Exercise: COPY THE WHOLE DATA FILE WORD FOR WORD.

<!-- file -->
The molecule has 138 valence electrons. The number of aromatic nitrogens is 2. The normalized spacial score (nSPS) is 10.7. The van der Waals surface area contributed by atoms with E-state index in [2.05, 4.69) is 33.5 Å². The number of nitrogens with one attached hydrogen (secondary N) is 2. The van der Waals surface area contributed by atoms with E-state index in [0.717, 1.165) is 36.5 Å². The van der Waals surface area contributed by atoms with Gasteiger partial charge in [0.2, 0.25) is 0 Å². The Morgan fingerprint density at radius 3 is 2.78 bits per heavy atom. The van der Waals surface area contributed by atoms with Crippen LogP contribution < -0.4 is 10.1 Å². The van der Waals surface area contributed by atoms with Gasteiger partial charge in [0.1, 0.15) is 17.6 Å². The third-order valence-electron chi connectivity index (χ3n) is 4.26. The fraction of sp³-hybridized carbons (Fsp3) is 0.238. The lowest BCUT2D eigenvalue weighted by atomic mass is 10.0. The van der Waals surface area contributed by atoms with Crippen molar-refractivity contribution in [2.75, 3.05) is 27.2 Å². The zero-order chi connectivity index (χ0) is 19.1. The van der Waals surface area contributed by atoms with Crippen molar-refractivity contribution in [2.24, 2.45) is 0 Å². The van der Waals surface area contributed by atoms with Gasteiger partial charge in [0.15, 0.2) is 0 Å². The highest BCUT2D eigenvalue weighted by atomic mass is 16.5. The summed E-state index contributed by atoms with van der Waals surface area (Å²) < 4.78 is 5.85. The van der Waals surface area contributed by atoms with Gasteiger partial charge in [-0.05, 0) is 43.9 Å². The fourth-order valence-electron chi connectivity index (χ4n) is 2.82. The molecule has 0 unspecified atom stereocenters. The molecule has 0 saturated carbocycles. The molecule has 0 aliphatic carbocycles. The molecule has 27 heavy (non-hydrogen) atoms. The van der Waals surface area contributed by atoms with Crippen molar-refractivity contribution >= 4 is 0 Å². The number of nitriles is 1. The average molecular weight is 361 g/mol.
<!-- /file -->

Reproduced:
The molecule has 138 valence electrons. The number of aromatic nitrogens is 2. The normalized spacial score (nSPS) is 10.7. The van der Waals surface area contributed by atoms with E-state index in [2.05, 4.69) is 33.5 Å². The number of nitrogens with one attached hydrogen (secondary N) is 2. The van der Waals surface area contributed by atoms with E-state index in [0.717, 1.165) is 36.5 Å². The van der Waals surface area contributed by atoms with Gasteiger partial charge in [0.2, 0.25) is 0 Å². The Morgan fingerprint density at radius 3 is 2.78 bits per heavy atom. The van der Waals surface area contributed by atoms with Crippen LogP contribution < -0.4 is 10.1 Å². The van der Waals surface area contributed by atoms with Gasteiger partial charge in [0.1, 0.15) is 17.6 Å². The third-order valence-electron chi connectivity index (χ3n) is 4.26. The fraction of sp³-hybridized carbons (Fsp3) is 0.238. The lowest BCUT2D eigenvalue weighted by atomic mass is 10.0. The van der Waals surface area contributed by atoms with Crippen molar-refractivity contribution in [2.75, 3.05) is 27.2 Å². The zero-order chi connectivity index (χ0) is 19.1. The van der Waals surface area contributed by atoms with Crippen molar-refractivity contribution in [2.24, 2.45) is 0 Å². The van der Waals surface area contributed by atoms with Gasteiger partial charge in [0.15, 0.2) is 0 Å². The highest BCUT2D eigenvalue weighted by atomic mass is 16.5. The summed E-state index contributed by atoms with van der Waals surface area (Å²) < 4.78 is 5.85. The van der Waals surface area contributed by atoms with Gasteiger partial charge in [-0.05, 0) is 43.9 Å². The fourth-order valence-electron chi connectivity index (χ4n) is 2.82. The molecule has 0 unspecified atom stereocenters. The molecule has 0 saturated carbocycles. The molecule has 0 aliphatic carbocycles. The molecule has 27 heavy (non-hydrogen) atoms. The van der Waals surface area contributed by atoms with Crippen molar-refractivity contribution >= 4 is 0 Å². The number of nitriles is 1. The average molecular weight is 361 g/mol.